You Will Not Use Your Writing Time Wisely If You Do Not Plan Ahead

Plan your distractions and create writing-only time. You can do it.

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I know, I know. You hate planning ahead.

Or you’ve tried, and you can never seem to stick to a schedule.

Planning takes the spontaneity out of creativity. What’s the fun in that?

You technically don’t have to schedule specific writing time for yourself. If you just want to keep things casual, write when you feel like it, and ride the unpredictable, inconsistent waves of inspiration, you’re totally welcome to do that. I’m not here to tell you your way is the wrong way.

But.

Let’s say, hypothetically, you set a goal at the beginning of the year to finish the first draft of your current work-in-progress (WIP for short).

You figure you’ll be able to make your way through the rest of the draft by October or November. Is it really the end of the world if you spend the first few months just mentally preparing yourself for the journey? And along the way, if you stop and take a few week-long breaks here and there, that’s probably fine.

Except time is a funny thing. When we’re not procrastinating, it moves so slow we have to check the clock to make sure it’s not moving backwards.

When we are, well, you already know how it goes.

One blink, one breath, one “I’ll do it tomorrow” and it’s six months later and OOPS you haven’t actually written a single word OH MY GOD WHAT HAVE YOU DONE.

Do you see now, why avoidance of anything even resembling a schedule can result in your epic downfall?

What does it mean to “plan” or “schedule” writing time, anyway?

It does not mean you have to write every day. People who tell you that you have to write every day to become a successful writer aren’t dishing out good advice. Ignore them.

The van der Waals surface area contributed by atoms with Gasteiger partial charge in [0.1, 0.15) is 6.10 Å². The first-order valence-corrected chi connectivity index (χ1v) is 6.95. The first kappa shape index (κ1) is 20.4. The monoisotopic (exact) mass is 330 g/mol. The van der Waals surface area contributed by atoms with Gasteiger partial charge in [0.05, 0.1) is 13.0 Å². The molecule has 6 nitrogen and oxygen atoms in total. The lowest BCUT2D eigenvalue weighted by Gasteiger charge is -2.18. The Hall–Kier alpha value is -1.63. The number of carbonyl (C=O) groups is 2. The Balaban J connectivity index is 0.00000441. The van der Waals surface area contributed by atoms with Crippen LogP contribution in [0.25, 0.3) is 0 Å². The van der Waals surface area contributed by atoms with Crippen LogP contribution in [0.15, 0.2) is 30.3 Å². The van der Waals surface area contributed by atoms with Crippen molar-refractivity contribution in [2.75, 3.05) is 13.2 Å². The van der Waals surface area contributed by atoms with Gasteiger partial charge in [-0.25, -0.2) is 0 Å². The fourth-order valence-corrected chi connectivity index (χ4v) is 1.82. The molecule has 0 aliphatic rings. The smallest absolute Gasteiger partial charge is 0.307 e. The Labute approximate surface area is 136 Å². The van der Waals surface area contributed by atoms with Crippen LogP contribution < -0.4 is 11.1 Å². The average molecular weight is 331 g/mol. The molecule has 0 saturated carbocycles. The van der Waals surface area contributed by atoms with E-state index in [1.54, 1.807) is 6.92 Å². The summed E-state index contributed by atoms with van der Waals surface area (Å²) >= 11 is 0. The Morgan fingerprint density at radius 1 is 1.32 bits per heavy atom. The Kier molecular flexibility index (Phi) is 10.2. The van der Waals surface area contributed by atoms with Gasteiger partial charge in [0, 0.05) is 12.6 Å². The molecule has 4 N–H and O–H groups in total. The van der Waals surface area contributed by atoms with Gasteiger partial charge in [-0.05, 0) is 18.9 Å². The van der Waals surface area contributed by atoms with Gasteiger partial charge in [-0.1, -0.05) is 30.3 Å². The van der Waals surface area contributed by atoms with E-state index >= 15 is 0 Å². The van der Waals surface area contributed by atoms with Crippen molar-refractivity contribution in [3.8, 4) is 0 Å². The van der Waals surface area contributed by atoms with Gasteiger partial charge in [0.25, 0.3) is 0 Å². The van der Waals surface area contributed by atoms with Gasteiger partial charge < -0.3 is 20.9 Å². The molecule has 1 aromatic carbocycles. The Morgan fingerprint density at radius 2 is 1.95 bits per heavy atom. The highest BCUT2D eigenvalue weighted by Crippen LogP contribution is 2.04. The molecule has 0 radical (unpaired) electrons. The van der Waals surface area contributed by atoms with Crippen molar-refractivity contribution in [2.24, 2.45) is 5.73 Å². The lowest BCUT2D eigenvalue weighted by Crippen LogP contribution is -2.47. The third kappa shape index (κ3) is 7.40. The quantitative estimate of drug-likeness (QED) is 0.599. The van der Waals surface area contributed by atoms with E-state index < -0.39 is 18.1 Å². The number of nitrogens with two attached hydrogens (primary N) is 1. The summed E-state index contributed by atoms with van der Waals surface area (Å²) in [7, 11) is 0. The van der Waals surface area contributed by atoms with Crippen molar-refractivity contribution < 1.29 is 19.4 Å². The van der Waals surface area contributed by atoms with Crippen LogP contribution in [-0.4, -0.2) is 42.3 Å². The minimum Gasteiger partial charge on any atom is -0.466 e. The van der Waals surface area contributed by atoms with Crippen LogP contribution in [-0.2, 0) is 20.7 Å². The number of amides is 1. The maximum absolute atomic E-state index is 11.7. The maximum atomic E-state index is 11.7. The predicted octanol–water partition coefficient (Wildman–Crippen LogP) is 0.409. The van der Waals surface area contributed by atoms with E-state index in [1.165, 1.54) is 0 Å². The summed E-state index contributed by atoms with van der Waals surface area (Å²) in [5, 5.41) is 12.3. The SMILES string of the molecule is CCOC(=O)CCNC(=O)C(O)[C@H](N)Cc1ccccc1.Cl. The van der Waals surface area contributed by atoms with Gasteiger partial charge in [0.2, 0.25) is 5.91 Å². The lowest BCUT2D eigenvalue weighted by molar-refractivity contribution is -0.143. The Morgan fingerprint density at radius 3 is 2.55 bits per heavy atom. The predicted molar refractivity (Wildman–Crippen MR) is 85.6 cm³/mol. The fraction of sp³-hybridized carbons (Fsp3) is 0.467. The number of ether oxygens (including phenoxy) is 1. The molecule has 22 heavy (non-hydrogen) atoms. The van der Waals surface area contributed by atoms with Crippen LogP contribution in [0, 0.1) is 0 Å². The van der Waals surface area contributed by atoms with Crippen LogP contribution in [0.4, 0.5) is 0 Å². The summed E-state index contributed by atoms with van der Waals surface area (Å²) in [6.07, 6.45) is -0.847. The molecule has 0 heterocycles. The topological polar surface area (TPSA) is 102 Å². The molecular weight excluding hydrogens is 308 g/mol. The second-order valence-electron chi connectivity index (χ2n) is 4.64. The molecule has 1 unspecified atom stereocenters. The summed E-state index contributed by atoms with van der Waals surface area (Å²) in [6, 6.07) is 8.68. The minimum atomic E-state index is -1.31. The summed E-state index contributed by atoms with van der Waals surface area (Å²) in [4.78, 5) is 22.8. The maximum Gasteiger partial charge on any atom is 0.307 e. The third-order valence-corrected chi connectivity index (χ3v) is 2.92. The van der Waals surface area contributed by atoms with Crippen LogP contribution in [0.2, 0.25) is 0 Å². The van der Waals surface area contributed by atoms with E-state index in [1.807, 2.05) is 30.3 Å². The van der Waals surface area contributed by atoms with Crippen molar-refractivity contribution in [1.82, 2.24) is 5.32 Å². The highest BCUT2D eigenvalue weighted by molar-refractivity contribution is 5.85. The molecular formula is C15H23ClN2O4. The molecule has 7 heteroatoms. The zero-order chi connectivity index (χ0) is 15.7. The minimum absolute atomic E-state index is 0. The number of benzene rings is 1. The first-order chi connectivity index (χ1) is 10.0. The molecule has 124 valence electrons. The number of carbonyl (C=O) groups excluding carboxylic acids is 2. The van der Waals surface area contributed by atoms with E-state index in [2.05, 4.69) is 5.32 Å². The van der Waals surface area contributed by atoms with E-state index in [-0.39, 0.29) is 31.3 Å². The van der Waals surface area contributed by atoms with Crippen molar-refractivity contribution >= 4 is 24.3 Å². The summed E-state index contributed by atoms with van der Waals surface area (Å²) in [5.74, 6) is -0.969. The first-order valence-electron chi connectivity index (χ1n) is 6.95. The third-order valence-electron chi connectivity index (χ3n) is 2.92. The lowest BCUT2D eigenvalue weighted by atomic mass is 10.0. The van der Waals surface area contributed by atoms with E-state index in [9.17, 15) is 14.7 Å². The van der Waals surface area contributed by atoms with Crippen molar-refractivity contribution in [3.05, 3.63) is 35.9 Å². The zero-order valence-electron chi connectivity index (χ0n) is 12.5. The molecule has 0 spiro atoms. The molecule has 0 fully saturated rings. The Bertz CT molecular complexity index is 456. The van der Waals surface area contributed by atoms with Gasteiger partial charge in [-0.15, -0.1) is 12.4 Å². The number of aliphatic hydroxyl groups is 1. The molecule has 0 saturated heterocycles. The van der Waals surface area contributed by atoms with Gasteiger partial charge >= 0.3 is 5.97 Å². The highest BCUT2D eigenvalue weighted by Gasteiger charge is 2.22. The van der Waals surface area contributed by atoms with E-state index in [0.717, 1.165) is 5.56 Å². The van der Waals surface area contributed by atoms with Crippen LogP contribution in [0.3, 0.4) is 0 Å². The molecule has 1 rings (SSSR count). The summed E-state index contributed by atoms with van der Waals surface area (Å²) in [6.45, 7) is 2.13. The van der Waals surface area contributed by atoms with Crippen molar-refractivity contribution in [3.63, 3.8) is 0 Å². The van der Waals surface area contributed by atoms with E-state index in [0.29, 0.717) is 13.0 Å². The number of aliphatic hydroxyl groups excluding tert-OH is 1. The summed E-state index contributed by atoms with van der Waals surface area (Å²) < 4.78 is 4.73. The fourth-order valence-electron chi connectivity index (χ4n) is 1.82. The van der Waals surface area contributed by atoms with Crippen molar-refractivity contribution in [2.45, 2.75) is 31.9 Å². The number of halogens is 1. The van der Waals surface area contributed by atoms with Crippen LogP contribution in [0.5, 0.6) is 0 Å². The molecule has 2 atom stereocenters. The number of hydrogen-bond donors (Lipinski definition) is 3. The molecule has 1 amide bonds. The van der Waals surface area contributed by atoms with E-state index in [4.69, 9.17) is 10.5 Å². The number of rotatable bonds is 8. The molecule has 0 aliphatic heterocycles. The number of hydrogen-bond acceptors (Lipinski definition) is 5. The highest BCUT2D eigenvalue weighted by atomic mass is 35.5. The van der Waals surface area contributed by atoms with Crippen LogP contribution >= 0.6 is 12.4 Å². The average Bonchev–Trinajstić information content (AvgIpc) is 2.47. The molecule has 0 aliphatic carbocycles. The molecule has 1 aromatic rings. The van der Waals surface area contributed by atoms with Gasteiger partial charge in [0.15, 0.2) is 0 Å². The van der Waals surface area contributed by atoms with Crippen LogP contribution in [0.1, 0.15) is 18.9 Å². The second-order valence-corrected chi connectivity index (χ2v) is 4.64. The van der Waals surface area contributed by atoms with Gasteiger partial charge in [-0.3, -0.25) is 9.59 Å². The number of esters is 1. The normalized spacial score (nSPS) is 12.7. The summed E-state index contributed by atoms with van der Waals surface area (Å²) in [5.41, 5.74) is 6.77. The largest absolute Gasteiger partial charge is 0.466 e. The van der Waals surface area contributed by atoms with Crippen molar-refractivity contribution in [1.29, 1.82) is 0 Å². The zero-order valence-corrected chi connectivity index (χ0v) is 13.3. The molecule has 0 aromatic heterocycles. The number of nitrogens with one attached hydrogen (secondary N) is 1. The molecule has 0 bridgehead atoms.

It does not mean that you have to drop everything else — friends, your job, sleep, chocolate cake — in order to succeed.

It doesn’t even mean you have to buy a planner or actually use the calendar app on your phone if that’s just not your thing.

However, it does mean you have to decide, here and now, several things.

When are you going to finish your book? Give yourself a hard deadline.

Decide your best strategy for getting from here to there. Do you need to write a certain number of words per week? Would you rather spend a certain number of minutes writing per day? Can you dedicate one day of the week in which you do nothing else but write?

From there, create a writing “schedule” you can stick to — but make it flexible. For example, Monday through Friday, before I start my full-time job at 8 a.m., I spend 45 minutes to an hour writing a blog post. I know that during this time, I am not to do anything else — no email, Facebook, or Subnautica (do not play this game, unless you can afford cognitive behavioral therapy for your new addiction). BUT, if for some reason I oversleep and this does not happen, I have an hour blocked out in the afternoon reserved either for blogging or … yes … Subnautica.

Block out time for ‘not writing.’ Schedule Subnautica into your daily life if you have to (or don’t). No one can, or should, work 24/7. Been there, barely survived that. I call these blocks of time “planned distractions.” Help your brain separate work time from play time, and don’t merge the two. If you need to write in one room and do all the fun stuff in another, make it happen.

You might think you’re a hopeless case, always on BuzzFeed when you should be writing. Chances are, you didn’t actually plan out your writing time beforehand. It’s not guaranteed you’ll actually follow through at first, or all the time. But the first step is to say, “From six to eight, I’m going to write. I’m going to block the websites that distract me, silence my phone, and get to work. But at eight, I’m going to stop writing and reward myself with the strange pleasure of building an underwater base to hide from giant sea creatures something relaxing, because I earned it.”

Use your time wisely. It’s not as difficult as you might think.


Meg is the creator of Novelty Revisions, dedicated to helping writers put their ideas into words. She is a staff writer with The Cheat Sheet, a freelance editor and writer, and a 10-time NaNoWriMo winner. Follow Meg on Twitter for tweets about writing, food and nerdy things.


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